Photo courtesy of the Donovan family

John Donovan is no longer the jealous child who once sat on the bench while his sister dominated the basketball court. Now, the Templeton resident and brother of Anne Donovan – Team USA’s women’s basketball head coach – has a deeper understanding of what it means to have a champion in the family.

“It was hard at that point in my life because I didn’t recognize or appreciate what she was going through,” John says. “But as we got older, when she and I would go down to the playground, I learned a lot from her because she had the best coaching in the world.”

John will witness Anne’s coaching firsthand this week at the Olympics. Anne, a member of the Basketball of Hall Fame, is a three-time Olympian who earned gold medals in women’s basketball during the 1980s.

John and his five other siblings leave today to join their sister in Beijing, where Team USA will open against the Czech Republic at 5 a.m. Pacific Standard Time Saturday.

“The priority is to see the USA women’s team win a gold medal because it’ll be the pinnacle of our sister’s success that she’s had on the basketball court,” John says.

Team USA enters ranked No. 1 in the world by FIBA and boasts a 25-game winning streak in the Olympics.

“She doesn’t want to be the coach of the first women’s team to lose the Olympics,” says Don Morris, John’s father-in-law, a Cal Poly grad and a member of Cal Poly Athletics Hall of Fame. “I’m not sure that she’d be a first, but you don’t want to lose – there’s a lot of pressure.”

Although Morris says the team has a good chance of winning, WNBA stars who present major concerns include Becky Hammon (who recently shunned the U.S. to represent Russia, where she plays professionally during the WNBA’s offseason) and Lauren Jackson (Australia).

“I think any coach would be concerned, but I think she’s very positive,” Morris says. “From what she told me, they could win, but it’ll be close. There are no run-aways.”

Despite repercussions that would result from a loss, her brother says that’s not important.

“One of the hard things about my sister being a coach – anyone being a coach, whether it’s coach (Kevin) Bromley on the men’s team (at Cal Poly) or coach (Rich) Ellerson for (Cal Poly) football – is that it’s really hard for people to understand that they’re valuable people when they’re being defined by winning or losing,” he says.

When Anne’s team would be eliminated from the playoffs or lose the world championships, John reminded her that family doesn’t make judgments based on a scoreboard.

“What I will tell her is that people will judge you on your wins and losses, but your family loves you no matter what,” he says.

For the Donovans, family has always been a top priority.

After losing their father when John was only 6 and then losing a brother who was murdered in 1997, the Donovans have continued to grow closer.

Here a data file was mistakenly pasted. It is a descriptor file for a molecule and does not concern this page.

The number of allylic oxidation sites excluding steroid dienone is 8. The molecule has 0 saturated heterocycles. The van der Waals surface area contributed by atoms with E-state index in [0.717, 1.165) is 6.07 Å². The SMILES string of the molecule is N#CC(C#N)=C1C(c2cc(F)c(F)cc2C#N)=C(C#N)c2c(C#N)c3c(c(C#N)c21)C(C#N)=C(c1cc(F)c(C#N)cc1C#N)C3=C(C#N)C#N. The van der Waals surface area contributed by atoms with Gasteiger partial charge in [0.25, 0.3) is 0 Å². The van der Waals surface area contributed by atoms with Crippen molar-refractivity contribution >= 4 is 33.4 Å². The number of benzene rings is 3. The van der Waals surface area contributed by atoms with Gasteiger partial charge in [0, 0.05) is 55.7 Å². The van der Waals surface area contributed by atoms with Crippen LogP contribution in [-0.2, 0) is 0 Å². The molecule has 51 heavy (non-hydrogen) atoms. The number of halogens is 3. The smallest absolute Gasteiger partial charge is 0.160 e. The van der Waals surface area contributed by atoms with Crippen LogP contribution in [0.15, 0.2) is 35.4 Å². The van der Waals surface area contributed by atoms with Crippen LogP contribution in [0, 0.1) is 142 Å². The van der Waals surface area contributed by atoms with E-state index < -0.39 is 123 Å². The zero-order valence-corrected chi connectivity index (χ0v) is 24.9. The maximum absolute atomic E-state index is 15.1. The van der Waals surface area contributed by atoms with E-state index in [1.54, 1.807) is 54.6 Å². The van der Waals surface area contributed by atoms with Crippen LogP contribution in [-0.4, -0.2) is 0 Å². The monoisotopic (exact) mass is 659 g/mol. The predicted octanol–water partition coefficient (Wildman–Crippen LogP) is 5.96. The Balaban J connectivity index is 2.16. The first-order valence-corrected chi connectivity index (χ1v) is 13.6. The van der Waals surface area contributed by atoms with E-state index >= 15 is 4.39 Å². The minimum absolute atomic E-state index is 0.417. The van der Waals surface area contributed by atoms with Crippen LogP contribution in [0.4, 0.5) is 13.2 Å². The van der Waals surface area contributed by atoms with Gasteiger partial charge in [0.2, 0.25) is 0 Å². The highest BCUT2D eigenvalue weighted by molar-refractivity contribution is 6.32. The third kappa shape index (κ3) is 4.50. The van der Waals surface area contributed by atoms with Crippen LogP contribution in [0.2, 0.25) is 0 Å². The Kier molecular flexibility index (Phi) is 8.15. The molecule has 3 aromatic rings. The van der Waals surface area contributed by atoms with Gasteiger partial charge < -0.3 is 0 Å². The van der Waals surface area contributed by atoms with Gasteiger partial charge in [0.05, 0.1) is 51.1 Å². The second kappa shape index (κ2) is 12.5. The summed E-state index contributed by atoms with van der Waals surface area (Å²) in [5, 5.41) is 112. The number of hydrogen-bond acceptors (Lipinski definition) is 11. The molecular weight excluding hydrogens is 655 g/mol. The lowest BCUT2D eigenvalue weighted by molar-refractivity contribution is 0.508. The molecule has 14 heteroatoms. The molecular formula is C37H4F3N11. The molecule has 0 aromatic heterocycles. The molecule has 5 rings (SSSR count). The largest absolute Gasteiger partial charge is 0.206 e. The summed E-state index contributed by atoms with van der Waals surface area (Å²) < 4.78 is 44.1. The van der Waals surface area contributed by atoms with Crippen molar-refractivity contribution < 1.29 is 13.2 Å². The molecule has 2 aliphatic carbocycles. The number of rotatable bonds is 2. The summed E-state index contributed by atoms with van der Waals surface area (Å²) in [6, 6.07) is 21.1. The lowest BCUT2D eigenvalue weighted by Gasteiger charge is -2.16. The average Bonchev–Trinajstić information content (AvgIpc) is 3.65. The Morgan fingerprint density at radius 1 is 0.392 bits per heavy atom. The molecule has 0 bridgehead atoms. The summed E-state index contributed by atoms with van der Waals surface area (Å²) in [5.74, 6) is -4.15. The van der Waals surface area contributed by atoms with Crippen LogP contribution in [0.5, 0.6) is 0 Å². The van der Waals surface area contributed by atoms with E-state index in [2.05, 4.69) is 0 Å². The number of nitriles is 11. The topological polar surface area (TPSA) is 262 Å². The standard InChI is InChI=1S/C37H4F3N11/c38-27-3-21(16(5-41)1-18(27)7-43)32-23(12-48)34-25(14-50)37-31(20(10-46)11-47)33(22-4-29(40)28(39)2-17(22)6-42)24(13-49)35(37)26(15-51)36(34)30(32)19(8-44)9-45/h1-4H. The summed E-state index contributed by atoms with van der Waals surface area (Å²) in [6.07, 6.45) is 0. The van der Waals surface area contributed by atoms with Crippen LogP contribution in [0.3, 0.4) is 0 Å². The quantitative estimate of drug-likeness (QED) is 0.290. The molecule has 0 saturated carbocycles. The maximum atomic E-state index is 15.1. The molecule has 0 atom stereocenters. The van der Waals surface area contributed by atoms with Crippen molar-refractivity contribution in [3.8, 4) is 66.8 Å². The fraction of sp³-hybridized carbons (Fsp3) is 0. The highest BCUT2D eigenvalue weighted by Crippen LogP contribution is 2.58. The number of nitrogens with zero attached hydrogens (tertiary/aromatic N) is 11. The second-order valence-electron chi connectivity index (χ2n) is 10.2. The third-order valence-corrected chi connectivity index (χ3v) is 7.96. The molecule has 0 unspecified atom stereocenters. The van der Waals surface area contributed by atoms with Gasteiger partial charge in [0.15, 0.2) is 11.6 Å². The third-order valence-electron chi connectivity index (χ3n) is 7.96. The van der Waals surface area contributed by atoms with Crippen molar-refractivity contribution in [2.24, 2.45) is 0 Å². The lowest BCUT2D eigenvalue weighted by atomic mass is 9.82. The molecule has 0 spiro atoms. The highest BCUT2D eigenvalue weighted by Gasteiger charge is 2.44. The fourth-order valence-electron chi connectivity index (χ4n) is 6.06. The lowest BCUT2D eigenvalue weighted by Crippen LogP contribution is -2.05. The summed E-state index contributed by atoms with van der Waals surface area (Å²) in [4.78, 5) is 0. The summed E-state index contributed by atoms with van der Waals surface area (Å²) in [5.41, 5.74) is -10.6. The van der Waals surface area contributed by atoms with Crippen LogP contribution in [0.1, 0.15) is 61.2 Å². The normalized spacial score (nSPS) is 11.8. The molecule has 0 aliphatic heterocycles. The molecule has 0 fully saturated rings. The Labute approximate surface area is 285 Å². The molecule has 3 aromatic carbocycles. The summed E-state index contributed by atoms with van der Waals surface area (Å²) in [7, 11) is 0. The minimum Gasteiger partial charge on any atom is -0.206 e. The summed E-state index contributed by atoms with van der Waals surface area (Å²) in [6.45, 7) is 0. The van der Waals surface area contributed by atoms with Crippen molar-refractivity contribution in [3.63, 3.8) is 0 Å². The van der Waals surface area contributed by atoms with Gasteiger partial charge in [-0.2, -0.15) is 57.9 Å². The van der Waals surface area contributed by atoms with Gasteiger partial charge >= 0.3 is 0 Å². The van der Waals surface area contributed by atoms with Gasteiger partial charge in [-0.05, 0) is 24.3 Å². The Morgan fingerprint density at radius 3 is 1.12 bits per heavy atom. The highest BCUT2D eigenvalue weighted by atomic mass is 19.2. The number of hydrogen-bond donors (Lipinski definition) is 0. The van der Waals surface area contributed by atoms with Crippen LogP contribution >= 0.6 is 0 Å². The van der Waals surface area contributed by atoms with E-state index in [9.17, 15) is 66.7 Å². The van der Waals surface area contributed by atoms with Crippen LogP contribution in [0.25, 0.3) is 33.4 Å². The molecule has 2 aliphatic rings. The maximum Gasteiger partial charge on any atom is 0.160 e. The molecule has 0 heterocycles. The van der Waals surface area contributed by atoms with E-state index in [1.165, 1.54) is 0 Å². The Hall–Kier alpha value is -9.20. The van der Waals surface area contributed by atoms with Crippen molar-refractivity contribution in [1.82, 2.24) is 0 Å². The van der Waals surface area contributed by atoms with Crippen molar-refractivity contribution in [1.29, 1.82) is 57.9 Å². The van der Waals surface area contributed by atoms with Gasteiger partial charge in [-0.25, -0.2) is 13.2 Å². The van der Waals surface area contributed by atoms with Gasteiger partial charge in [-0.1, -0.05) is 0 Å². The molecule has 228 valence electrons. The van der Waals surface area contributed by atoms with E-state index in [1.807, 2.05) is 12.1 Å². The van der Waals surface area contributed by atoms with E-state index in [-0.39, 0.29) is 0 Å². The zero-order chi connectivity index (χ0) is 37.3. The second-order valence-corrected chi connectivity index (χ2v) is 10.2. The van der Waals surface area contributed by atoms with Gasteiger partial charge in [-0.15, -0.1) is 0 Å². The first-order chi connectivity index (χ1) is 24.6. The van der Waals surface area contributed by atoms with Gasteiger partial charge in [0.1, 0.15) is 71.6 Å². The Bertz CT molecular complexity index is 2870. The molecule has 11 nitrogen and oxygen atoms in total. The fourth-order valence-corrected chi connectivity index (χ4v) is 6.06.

“Anne’s success on the basketball court, playing on three Olympic teams and her success in the WNBA has just brought us closer and closer together,” John says.

Anne’s leading the WNBA’s Seattle Storm to the league’s championship in 2004 gives her a unique distinction.

“She’s the only woman that ever won the WNBA championship as a (head) coach – it’s always been men,” Morris says. “I’d say she has really broken through the glass ceiling in women’s basketball.”

But Morris says, “There’s no ego with her . She’s just a down-to-earth, really nice person.”

Another athlete in the family

Before moving to the Central Coast in 1989, John, too, played professional basketball abroad.

After finishing school at Marist College in New York, he played for a team in Austria, where he stayed for a year before jumping to Ireland, followed by two years in Japan.

“I was so excited and thrilled to be playing for a living that I outperformed a lot of people who had more talent than me because I enjoyed doing it so much,” John says.

The overseas career was eye-opening for John as a young adult. After experiencing homesickness for the first few months, he went home to New Jersey for Christmas.

“I saw the same people sitting on the same barstools and doing the same thing and complaining about it and that’s when I realized what an opportunity I had,” he says. “I went back and my whole outlook had changed.”

When knee troubles got the best of him and NBA prospects looked slim, John ended his pro travels.

Now, Templeton, the quaint town of about 5,000 between Paso Robles and Atascadero, is home to John, his wife and five daughters.

“Playing overseas was the best experience of my life, until I had children,” he says.

His father-in-law says John is an “amazing” father – a quality Morris attributes to John’s close relationship with his siblings.

But that’s not the only experience that has come in handy for John’s current success. He says his sports background helps significantly when it comes to running a business. After getting married in 2000, John switched from working for San Luis Obispo Regional Rideshare to starting up his own insurance company.

“Being involved in sports has helped me certainly throughout all of the jobs that I’ve had,” he explains. “But in the business, it’s helped me because it’s a very competitive industry . Just running the business is a lot like organizing a team.”

Now that he’s found a home on the Central Coast, he plans to stay where the sun shines all year.

“I don’t own a snow shovel. I’m originally from New Jersey and I do not miss the cold,” he says. “I love the Central Coast and I tell everyone I know that I am never going back.”

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